Caucus puts Hawaii women first
"Toughness doesn't have to come in a pinstripe suit."
U.S. Sen. Dianne Feinstein, on women's role in government
(Time magazine, June 4, 1984)
MARCH is Women's History Month, an opportunity to reflect on the achievements of women during the past few centuries. Slowly but surely, women have grown in ranks to serve in positions once held only by those in pinstripe suits. Today the only seat not held by a woman is that of president of the United States, and soon this fact will be history.
Here is a timeline of Famous Firsts by American Women:
» 1872: Victoria Claflin Woodhull becomes the first woman presidential candidate in the United States when she is nominated by the National Radical Reformers.
» 1887: Susanna Medora Salter becomes the first woman elected mayor of an American town, in Argonia, Kansas.
» 1916: Jeannette Rankin, of Montana, is the first woman to be elected to the U.S. House of Representatives.
» 1922: Rebecca Felton, of Georgia, is appointed to the U.S. Senate to fill a temporary vacancy. The first woman senator, she serves for only two days.
» 1933: Frances Perkins is appointed secretary of labor by President Franklin D. Roosevelt, making her the first woman member of a presidential cabinet.
» 1964: Margaret Chase Smith, of Maine, becomes the first woman nominated for president of the United States by a major political party, at the Republican National Convention in San Francisco.
» 1965: Patsy Takemoto Mink, of Hawaii, is the first Asian-American woman elected to Congress. She serves in the U.S. House of Representatives for 24 years.
» 1993: Janet Reno becomes the first woman U.S. attorney general.
» 1997: Madeleine Albright is sworn in as U.S. secretary of state. She is the first woman in this position as well as the highest-ranking woman in the United States government.
AS NOTED in the timeline, Hawaii women also are achieving "firsts." Patsy Mink was the first Asian-American woman elected to Congress, Linda Lingle was the first woman elected governor in Hawaii since statehood and Hawaii's House Republican Caucus now holds first place for having the highest percentage of women in any legislative caucus across the county!
Currently, there are 23 people at the state Legislature who are making sure that women accomplish many more "firsts" here in Hawaii. These people are the women who make up Hawaii's Women's Legislative Caucus.
During Women's History Month, the Women's Legislative Caucus joins the ranks of "firsts." The caucus, whose membership includes all of Hawaii's female state representatives and senators, was founded more than 20 years ago and strives to support legislation that preserves the well-being of women and their families. We work closely with community groups that are intimately connected to women's issues, and each legislative session we invite these groups to submit proposed legislation to our caucus. Also, members of the caucus monitor the national agenda and incorporate ideas and legislation from other States and national groups.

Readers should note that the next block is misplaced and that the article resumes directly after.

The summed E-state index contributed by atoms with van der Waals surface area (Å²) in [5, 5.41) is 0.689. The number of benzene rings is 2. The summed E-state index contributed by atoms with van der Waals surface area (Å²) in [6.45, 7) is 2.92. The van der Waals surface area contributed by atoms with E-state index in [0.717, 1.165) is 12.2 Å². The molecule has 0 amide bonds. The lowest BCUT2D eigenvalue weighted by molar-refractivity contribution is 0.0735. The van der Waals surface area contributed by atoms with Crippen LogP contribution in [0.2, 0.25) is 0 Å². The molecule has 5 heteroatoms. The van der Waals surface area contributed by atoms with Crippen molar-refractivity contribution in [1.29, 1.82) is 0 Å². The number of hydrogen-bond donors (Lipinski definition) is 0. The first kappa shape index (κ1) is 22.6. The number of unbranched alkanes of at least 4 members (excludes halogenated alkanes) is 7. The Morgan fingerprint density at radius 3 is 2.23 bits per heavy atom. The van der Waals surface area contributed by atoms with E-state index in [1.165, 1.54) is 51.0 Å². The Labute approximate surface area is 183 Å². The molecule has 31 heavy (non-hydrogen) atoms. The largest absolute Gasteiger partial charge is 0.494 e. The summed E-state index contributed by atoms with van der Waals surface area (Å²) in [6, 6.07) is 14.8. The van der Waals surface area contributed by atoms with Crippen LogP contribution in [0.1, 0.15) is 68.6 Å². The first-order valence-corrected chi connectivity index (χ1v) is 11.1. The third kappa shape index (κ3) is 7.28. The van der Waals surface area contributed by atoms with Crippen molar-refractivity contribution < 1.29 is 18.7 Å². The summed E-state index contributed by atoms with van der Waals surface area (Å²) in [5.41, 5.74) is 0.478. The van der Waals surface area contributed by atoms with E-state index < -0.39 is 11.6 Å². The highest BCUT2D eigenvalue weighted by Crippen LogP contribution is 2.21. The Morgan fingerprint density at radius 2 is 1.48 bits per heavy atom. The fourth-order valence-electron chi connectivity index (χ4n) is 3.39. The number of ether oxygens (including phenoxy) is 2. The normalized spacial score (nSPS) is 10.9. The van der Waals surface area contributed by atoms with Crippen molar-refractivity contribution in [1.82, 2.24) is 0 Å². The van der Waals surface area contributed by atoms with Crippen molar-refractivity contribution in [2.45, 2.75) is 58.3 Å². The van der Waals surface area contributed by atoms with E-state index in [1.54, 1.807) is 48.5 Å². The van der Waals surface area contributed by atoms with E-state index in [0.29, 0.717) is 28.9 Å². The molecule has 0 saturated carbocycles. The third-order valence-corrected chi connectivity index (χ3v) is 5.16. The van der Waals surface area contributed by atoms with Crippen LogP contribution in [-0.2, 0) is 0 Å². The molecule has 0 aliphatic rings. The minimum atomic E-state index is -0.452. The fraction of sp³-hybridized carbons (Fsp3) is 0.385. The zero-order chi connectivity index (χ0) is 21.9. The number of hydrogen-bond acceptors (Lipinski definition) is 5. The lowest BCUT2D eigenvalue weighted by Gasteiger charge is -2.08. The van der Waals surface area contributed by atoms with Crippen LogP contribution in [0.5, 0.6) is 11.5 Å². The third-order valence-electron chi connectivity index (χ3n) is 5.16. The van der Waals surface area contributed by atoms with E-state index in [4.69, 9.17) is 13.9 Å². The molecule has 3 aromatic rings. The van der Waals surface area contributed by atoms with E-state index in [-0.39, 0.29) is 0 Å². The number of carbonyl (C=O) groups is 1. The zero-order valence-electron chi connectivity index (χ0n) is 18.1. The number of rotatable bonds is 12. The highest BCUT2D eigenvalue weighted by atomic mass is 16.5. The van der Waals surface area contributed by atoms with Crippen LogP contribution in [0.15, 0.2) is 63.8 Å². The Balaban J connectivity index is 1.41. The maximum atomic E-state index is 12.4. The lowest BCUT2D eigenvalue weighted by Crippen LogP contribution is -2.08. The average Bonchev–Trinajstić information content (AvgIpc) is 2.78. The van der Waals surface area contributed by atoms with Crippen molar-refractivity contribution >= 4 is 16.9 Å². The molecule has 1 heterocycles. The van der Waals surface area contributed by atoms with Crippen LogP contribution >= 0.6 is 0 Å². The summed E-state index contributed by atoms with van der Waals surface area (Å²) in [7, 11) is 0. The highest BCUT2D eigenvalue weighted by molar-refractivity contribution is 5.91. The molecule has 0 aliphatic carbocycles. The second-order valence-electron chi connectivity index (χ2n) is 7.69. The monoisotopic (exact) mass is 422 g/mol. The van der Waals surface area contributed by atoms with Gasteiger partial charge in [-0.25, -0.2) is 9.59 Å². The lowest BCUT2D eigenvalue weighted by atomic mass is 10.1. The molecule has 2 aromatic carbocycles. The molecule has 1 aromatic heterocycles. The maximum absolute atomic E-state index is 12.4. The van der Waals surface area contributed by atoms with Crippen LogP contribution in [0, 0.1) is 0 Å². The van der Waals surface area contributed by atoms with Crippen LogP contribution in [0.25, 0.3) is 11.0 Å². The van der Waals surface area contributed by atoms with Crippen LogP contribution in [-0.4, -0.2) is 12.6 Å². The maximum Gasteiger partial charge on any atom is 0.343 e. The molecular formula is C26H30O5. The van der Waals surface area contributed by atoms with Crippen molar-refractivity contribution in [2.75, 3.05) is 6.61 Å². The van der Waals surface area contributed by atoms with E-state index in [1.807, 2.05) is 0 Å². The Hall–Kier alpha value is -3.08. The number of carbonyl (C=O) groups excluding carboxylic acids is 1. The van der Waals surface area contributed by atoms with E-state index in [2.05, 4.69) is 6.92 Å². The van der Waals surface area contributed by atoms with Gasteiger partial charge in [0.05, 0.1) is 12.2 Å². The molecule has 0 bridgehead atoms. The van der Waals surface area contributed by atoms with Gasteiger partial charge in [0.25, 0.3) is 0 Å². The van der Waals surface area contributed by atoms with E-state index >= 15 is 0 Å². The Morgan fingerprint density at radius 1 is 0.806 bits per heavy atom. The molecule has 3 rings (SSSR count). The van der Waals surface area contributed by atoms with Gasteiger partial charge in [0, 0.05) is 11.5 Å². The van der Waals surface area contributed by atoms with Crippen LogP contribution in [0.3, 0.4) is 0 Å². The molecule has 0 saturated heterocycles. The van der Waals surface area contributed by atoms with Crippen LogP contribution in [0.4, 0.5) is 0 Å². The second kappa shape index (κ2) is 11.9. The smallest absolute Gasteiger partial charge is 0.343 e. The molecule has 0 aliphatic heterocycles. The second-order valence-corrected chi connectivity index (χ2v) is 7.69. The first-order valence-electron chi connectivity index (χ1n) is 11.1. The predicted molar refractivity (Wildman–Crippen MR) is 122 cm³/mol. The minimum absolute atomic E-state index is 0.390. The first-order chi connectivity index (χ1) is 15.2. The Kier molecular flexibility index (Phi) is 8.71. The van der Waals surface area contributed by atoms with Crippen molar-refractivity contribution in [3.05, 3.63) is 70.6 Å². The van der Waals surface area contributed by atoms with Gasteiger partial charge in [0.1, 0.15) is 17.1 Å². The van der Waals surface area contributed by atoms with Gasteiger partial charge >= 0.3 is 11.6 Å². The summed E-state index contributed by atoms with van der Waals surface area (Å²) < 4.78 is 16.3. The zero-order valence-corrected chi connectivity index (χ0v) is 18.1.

EACH YEAR our caucus dedicates our bill package to a woman of distinction, either locally or nationally. This year's 2006 package is dedicated to the memory of Rosa Parks, who many consider to be the "mother" of the Civil Rights movement. Her refusal to give up her bus seat in 1955, and her subsequent NAACP lawsuit, initiated sweeping changes in civil liberties, making her more than worthy of our package's dedication. This year's legislative package addresses numerous issues affecting the well-being of women and families: domestic violence, economic independence, environment, health, human rights, justice, mother's rights and reproductive health.
THIS YEAR the Women's Caucus also will involve itself directly in projects that assist the community, including our annual "Easter Basket" project that provides much-needed supplies for homeless women at the Institute for Human Services. In 2006, we also supported a project to provide supplies to the sex abuse treatment center and initiated a campaign to educate women about the risk of cervical cancer and its connection to the human papilloma virus (HPV). Through direct connection with the community and through legislative action, the Women's Caucus strives to better the lives of Hawaii's women and their families.
The Women's Caucus has made great strides in protecting and preserving the quality of life for women by providing a steady and strong voice on issues which might otherwise go overlooked by the Hawaii state Legislature. Hawaii's bi-partisan Women's Legislative Caucus is one of, if not the, most effective women's caucuses in the nation, and we look forward to helping women achieve many more "firsts."
Reps. Cynthia Thielen (R, Kailua-Kaneohe Bay), Hermina Morita (D, Hanalei-Anahola-Kealia-Kapaa-Waipouli) and Marilyn Lee (D, Mililani-Mililani Mauka) are co-chairwomen of the House of Representatives Women's Caucus.